JPMorgan CEO Jamie Dimon told wealthy clients there's a chance the US is heading into 'something worse' than a recession, report says
CEO Jamie Dimon talked to some of JPMorgan's wealthy clients on a call Tuesday, Yahoo reported.
He was said to have put the chances of a "harder recession" and of "something worse" at 20 to 30%.
He called current risks "storm clouds," an apparent downgrade from his June "hurricane" warning.
JPMorgan Chase CEO Jamie Dimon estimated last week the probability that the US would head into a recession, according to a Yahoo Finance report published Saturday.
Dimon reportedly said on a client call Tuesday that the economy was "strong" but "storm clouds" were on the horizon, including federal monetary policies, Russia's invasion of Ukraine, and rising oil prices. The categorization is an apparent downgrade from Dimon's previous comments in June when he warned of an "economic hurricane."
"Consumers' balance sheets are in good shape," he said, per the Yahoo report. "Businesses are equally in good shape. When you forecast, you have to think differently. It is a bad mistake to say, 'Here is my single-point forecast.'"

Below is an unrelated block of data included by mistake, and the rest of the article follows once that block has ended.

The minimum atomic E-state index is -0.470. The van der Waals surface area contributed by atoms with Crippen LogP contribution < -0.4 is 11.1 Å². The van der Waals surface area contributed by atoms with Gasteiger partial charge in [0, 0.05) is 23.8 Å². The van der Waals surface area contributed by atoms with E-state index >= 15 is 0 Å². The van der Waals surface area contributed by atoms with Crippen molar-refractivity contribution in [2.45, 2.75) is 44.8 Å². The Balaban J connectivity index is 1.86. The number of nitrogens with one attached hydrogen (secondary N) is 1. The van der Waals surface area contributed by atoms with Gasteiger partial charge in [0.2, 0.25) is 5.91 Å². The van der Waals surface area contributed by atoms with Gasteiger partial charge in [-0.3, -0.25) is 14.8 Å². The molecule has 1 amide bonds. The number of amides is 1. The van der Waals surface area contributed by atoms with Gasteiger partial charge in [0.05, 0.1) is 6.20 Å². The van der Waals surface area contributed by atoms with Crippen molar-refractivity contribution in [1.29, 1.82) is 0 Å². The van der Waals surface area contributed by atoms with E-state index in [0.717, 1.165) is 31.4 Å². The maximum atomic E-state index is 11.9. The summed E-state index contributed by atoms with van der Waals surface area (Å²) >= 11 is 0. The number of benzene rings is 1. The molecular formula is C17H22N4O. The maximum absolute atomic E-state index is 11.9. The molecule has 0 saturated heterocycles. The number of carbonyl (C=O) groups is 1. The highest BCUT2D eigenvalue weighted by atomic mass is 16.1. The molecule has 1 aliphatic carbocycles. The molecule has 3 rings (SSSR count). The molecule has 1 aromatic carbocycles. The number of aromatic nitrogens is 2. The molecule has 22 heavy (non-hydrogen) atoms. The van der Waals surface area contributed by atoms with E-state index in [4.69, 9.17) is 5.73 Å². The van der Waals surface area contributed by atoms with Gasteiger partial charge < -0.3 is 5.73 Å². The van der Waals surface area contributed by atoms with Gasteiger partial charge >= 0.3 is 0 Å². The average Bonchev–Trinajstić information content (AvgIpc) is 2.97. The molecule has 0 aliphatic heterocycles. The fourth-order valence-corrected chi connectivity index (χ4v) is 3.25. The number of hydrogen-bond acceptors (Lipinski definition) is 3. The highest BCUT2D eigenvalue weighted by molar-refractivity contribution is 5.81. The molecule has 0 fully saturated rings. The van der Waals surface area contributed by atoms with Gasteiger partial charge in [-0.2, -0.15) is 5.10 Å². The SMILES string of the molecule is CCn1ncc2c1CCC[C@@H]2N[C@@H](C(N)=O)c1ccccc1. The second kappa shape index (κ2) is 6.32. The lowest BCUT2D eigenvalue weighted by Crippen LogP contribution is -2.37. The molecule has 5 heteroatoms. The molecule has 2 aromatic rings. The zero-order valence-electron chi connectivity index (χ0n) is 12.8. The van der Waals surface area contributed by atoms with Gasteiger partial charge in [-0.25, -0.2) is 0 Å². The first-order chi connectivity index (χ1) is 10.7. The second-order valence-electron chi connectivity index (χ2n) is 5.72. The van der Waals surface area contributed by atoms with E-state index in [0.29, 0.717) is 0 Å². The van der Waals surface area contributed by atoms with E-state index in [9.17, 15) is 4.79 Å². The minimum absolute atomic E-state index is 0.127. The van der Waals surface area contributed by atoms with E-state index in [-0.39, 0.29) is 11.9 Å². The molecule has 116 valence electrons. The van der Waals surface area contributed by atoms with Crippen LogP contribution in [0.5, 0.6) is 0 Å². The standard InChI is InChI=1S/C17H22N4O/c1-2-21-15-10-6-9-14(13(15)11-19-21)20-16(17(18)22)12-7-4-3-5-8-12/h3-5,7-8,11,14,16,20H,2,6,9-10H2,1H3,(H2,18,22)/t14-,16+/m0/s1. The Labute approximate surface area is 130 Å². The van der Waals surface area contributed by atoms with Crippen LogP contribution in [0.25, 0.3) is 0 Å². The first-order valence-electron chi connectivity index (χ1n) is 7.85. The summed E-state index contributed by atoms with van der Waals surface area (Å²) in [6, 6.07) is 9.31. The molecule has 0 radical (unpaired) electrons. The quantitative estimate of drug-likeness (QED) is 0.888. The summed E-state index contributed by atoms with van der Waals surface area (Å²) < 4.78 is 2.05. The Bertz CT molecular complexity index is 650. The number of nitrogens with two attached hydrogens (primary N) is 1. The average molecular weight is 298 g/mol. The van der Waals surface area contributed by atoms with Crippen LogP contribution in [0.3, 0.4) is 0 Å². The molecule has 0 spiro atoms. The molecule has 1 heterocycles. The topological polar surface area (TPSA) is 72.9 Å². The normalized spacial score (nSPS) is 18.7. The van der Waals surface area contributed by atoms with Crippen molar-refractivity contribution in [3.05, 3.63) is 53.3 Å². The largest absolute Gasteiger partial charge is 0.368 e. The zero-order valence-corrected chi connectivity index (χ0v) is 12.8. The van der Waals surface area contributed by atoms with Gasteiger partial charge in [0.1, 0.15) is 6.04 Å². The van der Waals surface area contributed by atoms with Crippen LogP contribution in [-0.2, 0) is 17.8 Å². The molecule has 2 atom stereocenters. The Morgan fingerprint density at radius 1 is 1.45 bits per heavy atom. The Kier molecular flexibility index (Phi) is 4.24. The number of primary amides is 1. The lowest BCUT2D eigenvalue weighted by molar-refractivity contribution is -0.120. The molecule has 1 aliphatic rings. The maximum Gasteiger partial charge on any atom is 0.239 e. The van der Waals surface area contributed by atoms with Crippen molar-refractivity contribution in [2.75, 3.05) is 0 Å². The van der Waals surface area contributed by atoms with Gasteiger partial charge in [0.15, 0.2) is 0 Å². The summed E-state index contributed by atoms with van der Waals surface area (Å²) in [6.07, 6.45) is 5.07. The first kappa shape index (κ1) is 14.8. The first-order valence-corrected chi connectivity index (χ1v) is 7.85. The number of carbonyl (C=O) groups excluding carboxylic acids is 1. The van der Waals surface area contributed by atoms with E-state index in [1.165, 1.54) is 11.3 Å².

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The CEO was said to have estimated the chances of a "soft landing" to be about 10% and the probability of a "harder landing" or "mild recession" to be closer to 20 to 30%. He also reportedly estimated a 20- to 30% chance of a "harder recession" and a 20- to 30% chance of "something worse."
Dimon had originally used the storm-clouds metaphor to describe the US economy back in April, but his outlook grew more dire in June.
"I'm going to change the storm clouds out there. Look, I'm an optimist, I said there are storm clouds, they're big storm clouds: It's a hurricane," he said at the Bernstein conference on June 1, adding: "You better brace yourself. JPMorgan is bracing ourselves and we're going to be very conservative with our balance sheet."
Industry leaders like Dimon have provided various economic forecasts over the past few months, as a strong US labor market clashes with two consecutive quarters of contraction — leaving many experts puzzled over whether the US is approaching a recession or is in one already.
"Right now, it's kind of sunny," Dimon said in June. "Things are doing fine. Everyone thinks the Fed can handle this. That hurricane is right out there down the road coming our way. We just don't know if it's a minor one or Superstorm Sandy or Andrew or something like that."
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